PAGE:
On Friday afternoon, Earnhardt Ganassi Racing announced that Kyle Larson would be the heir apparent to the No. 42 seat for NASCAR Sprint Cup Series competition in 2014, replacing Juan Pablo Montoya. Is this a good move? Is Larson ready to make the move to Sprint Cup? After all, he’s still in his rookie season of NASCAR Nationwide Series competition.
I’m not questioning Larson’s talent and abilities. I acknowledge that the young driver is extremely talented. He may even be one of the most talented drivers to come down the pike in quite some time. But that doesn’t necessarily mean that he’s ready for Sprint Cup Series competition, at least not on a full-time basis.
I’m not questioning some lack in ability from Montoya, either. I also acknowledge that he, too, is a great talent. But I can acknowledge that a change with the No. 42 was needed. While Montoya excelled in the racing series he competed in prior to NASCAR, since moving from open wheel to stock cars, he hasn’t exactly set the world on fire. This is his seventh full-time season of Sprint Cup racing. So far, he has two-career wins on road courses, and those are his only wins. He still hasn’t won on an oval, and all but two races on the 36-race schedule are ovals.
So, I can understand that at least some change needed to be made, whether it be driver, crew chief and/or other personnel. But that doesn’t mean that Larson was the best choice. Again, I’m not questioning the kid’s talent, but I’m not so sure he’s ready.
Sometimes a young driver, despite all the talent in the world, just isn’t quite ready for that next career step. And a move made too early can be a detriment to said driver. The team can generally recover, but sometimes that driver never does. Fortunately, sometimes he does, though.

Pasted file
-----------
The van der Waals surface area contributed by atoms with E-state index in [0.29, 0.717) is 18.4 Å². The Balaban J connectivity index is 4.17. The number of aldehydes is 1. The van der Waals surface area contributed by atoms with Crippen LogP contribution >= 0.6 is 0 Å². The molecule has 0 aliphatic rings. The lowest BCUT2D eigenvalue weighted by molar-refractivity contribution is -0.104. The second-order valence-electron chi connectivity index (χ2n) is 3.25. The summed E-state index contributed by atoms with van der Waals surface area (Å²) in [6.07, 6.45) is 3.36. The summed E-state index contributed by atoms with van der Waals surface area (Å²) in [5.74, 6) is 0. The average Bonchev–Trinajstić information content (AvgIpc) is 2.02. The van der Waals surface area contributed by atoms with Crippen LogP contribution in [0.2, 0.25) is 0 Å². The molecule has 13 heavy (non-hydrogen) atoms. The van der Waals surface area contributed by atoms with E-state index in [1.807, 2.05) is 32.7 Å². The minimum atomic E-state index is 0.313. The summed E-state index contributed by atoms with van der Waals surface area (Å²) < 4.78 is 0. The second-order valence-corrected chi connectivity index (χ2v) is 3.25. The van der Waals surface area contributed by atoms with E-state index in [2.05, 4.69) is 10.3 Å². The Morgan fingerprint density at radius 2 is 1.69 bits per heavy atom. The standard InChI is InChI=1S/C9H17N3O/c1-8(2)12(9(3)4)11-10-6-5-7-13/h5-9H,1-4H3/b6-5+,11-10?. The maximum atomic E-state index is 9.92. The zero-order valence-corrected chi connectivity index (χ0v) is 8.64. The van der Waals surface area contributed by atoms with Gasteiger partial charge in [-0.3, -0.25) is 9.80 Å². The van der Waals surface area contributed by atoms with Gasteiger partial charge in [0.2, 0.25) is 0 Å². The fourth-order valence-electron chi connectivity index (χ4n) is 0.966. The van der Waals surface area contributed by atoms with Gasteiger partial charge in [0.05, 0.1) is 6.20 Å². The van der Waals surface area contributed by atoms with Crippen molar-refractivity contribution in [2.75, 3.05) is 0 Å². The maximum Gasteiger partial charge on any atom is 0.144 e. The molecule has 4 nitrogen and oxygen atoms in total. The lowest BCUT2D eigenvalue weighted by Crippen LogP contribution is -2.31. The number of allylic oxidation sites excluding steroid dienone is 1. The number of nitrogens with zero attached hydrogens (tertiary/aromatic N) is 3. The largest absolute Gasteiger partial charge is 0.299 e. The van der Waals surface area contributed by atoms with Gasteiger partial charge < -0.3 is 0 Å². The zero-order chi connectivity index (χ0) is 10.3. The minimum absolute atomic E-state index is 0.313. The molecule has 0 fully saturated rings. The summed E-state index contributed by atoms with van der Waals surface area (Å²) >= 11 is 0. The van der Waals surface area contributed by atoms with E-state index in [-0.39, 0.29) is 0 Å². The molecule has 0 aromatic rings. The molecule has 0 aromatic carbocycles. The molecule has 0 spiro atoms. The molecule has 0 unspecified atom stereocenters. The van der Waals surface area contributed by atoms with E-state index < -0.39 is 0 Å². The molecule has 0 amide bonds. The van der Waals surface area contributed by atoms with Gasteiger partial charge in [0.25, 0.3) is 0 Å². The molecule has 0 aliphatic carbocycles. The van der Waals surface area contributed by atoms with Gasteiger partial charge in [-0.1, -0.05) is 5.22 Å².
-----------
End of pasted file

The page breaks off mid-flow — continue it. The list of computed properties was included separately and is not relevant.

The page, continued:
Case in point — Joey Logano. I firmly believe that Logano was moved up to Sprint Cup too soon when Tony Stewart made the move to team ownership over at Stewart-Haas Racing and Joe Gibbs Racing moved Logano up to the Sprint Cup ranks to fill Stewart’s seat in the No. 20. Later, team owner Joe Gibbs admitted that he though Logano was moved up the ladder too soon. At JGR, Logano struggled, but at least he does seem to be getting his footing back this season since joining Penske Racing.
Some drivers aren’t so lucky and their careers goes south — and quickly. Remember Casey Atwood? If you do, you probably know exactly what I’m talking about. If not, well then, there’s my point.
Larson, himself, doesn’t even seem certain that he’s ready, and that could mean trouble. During the press conference at Atlanta Motor Speedway on Friday afternoon to announce him as next year’s driver of the No. 42, Larson said, “I think I can do it.”
That wasn’t “I can do it,” or, “I know I can do it,” it was, “I THINK I can do it.” Even Larson doesn’t sound so certain.
I think Chip Ganassi has a geat mind when it comes to team ownership — in IndyCar. I have to admit, when it comes to some personnel choices he’s made regarding his NASCAR teams, I’ve kind of wondered about him a little bit, not just when it came to drivers but also with crew chief personnel-related decisions.
I truly hope I’m wrong when it comes to this Larson announcement. I do hope Larson proves me wrong next year and shows that he was, indeed, ready to make the move. I really don’t like to see drivers suffer the fate of Atwood and, seemingly, get excommunicated from the racing universe.
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